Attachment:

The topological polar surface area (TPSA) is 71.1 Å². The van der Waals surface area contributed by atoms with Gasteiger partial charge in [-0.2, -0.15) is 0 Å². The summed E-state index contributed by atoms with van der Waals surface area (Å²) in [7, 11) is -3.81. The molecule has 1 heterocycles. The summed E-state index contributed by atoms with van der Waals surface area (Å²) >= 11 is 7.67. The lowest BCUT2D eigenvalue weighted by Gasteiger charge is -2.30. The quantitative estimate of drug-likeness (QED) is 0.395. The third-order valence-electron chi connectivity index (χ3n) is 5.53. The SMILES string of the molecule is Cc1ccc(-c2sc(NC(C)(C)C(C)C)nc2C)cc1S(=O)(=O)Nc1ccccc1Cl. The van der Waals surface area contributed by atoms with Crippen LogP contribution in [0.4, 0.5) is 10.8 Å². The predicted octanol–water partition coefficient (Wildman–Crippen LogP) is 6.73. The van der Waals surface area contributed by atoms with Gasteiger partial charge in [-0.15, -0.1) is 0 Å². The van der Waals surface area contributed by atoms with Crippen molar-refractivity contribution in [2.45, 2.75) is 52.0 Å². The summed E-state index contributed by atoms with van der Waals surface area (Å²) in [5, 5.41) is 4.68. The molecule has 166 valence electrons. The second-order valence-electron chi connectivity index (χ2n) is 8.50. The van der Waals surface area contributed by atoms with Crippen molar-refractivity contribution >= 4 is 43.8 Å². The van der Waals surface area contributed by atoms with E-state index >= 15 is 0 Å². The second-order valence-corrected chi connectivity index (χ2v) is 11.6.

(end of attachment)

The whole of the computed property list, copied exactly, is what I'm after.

The topological polar surface area (TPSA) is 71.1 Å². The van der Waals surface area contributed by atoms with Gasteiger partial charge in [-0.2, -0.15) is 0 Å². The summed E-state index contributed by atoms with van der Waals surface area (Å²) in [7, 11) is -3.81. The molecule has 1 heterocycles. The summed E-state index contributed by atoms with van der Waals surface area (Å²) >= 11 is 7.67. The lowest BCUT2D eigenvalue weighted by Gasteiger charge is -2.30. The quantitative estimate of drug-likeness (QED) is 0.395. The third-order valence-electron chi connectivity index (χ3n) is 5.53. The SMILES string of the molecule is Cc1ccc(-c2sc(NC(C)(C)C(C)C)nc2C)cc1S(=O)(=O)Nc1ccccc1Cl. The van der Waals surface area contributed by atoms with Crippen LogP contribution in [0.4, 0.5) is 10.8 Å². The predicted octanol–water partition coefficient (Wildman–Crippen LogP) is 6.73. The van der Waals surface area contributed by atoms with Gasteiger partial charge in [-0.15, -0.1) is 0 Å². The van der Waals surface area contributed by atoms with Crippen molar-refractivity contribution in [2.45, 2.75) is 52.0 Å². The summed E-state index contributed by atoms with van der Waals surface area (Å²) in [5, 5.41) is 4.68. The molecule has 166 valence electrons. The second-order valence-electron chi connectivity index (χ2n) is 8.50. The van der Waals surface area contributed by atoms with Crippen molar-refractivity contribution >= 4 is 43.8 Å². The van der Waals surface area contributed by atoms with E-state index >= 15 is 0 Å². The second-order valence-corrected chi connectivity index (χ2v) is 11.6.